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#realpigfarming :: Angie Ruffoni – Today’s showmen, tomorrow’s leaders

Tuesday, October 31, 2017

Education Lifestyle Showmanship

The livestock industry’s greatest product isn’t the number of shows organized, nor the amount of banners awarded. It’s not even the elite livestock bred to compete at the highest level. Our greatest product is the youth that will go on and use the skills they learned to impact their communities in a positive way.

Youth involved in the livestock industry, regardless of social standing or background, are provided with the opportunity to cultivate the skills needed to meet the demands of an ever-changing workforce and our industry’s evolving adversities. They learn the true meaning of passion and work ethic. These young people have a desire to innovate and improve, using problem solving skills unrivaled by most of their peers.

Why is the livestock industry such a unique place to learn these skills? The type of kids involved in the livestock industry vary. Some raise their pigs at a neighbor’s house while others come from a farming family.  Some show at their county fair, and others may show across the nation and various levels in between. Regardless of the species or extent to which they show, the skills kids are learning and the effort put forth to care for livestock each and every day cannot be replicated anywhere else.

Throughout the average 120 days spent raising a showpig, our youth learn commitment. Working hard only one day with their animal will not get them where they want to be. Our kids learn the importance of grit and toughness. Our kids learn to push forward to have numerous good days within their project. They learn how to have professional conversation long before some of their peers, while talking to industry professionals. Livestock kids also know the importance of a firm, sincere handshake, strong eye contact, and “please” and “thank you.” They learn to deal with hardships and know how to persevere. Kids in our industry don’t all get a trophy, showmen get “the gate” and get placed fifth even after months of hard work. Our kids have to go back to the barn, reevaluate and work hard to reach their goals. Showing livestock makes evident the reality of competition and toughness. In addition, the show ring teaches our youth the importance of good sportsmanship and helping out your competitor, when they’re in need.

When reflecting on my past experiences in the show ring and barn, I am deeply appreciative of the agriculture community, the mentors, and opportunities that I have had which have taught me the importance of hard work, grit, respect, perseverance, teamwork and sincerity. The lessons our youth learn in the livestock industry are invaluable.

The youth in the livestock industry hold great value as “AGvocates,” as they tell the story of the swine industry. Their stories can lead to potential change and positive actions. Junior livestock organizations provide the network and resources for kids to see the wide variety of opportunities in agriculture through various breed organization shows, leadership conferences, and other career and personal development opportunities. These opportunities provide rich learning experiences for kids to see the world through a wider lens giving them a bigger perspective.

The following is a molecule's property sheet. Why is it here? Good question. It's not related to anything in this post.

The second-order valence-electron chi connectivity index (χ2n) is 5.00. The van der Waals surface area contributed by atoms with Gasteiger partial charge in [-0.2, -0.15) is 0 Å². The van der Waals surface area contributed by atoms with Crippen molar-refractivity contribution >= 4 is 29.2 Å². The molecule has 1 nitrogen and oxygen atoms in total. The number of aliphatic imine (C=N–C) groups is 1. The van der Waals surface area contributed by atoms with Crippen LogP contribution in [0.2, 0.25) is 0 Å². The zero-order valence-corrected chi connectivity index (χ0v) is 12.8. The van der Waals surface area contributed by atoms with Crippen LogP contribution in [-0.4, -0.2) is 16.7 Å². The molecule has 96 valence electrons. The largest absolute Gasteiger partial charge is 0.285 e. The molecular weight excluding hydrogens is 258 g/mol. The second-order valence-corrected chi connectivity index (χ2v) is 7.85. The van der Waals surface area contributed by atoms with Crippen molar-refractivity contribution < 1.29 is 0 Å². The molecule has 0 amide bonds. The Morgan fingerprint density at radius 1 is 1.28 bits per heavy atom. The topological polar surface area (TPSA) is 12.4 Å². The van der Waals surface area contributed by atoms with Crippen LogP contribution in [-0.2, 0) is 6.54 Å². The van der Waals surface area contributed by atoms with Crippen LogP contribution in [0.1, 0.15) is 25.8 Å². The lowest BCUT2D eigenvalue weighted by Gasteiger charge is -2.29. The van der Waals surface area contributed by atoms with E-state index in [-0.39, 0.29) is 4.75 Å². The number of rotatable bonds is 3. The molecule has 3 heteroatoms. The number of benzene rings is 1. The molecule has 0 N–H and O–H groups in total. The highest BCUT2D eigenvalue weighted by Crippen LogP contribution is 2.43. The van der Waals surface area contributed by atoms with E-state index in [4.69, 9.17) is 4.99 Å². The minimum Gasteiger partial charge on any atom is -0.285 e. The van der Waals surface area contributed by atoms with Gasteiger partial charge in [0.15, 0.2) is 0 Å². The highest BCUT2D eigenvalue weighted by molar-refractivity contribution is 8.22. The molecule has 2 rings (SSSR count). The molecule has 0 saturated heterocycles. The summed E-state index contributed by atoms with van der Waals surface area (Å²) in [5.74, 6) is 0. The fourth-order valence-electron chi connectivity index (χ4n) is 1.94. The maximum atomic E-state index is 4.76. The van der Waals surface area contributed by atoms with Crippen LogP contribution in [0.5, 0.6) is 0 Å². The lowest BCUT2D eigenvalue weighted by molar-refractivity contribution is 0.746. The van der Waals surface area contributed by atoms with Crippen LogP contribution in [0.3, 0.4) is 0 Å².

This wider view helps them to see all the possibilities available to them in the industry. As their knowledge grows, so does their story.  Kids who show livestock often play on sports teams, are leaders within their schools, or are active in their local community through their church or an organization. This provides a platform to have meaningful conversations with their community members about the swine industry. Young people can share their passion for showing pigs and shine some light on modern day swine production. These anecdotes help bridge the gap between producers and consumers of all ages.

The time and method of how kids tell the story of agriculture isn’t just reserved for 4-H meetings or the family dinner table. Their conversations happens organically during school presentations, in the bleachers at a football game, at a friend’s birthday party, or on the bus to a field trip. It happens without kids even realizing they are bonding and telling the story of AG by simply sharing what they do at home. Telling their peers at school recess about “Spot” their favorite purebred pig in the barn, soon transforms to them helping to tell the story of our industry in broader terms while in a scholarship interview or college classroom.

When kids are raising livestock countless lessons are learned, including integrity, compassion, honesty, and resilience just to name a few. Each kid’s journey may lead them in different directions, whether they chose a life and career path of farming, being a doctor, or artist. No matter what direction they take, their experiences and perspectives will be with them forever. They will help shape, share and tell the story of agriculture. The experience young people having showpig livestock is  invaluable, as they help tell the story of agriculture.

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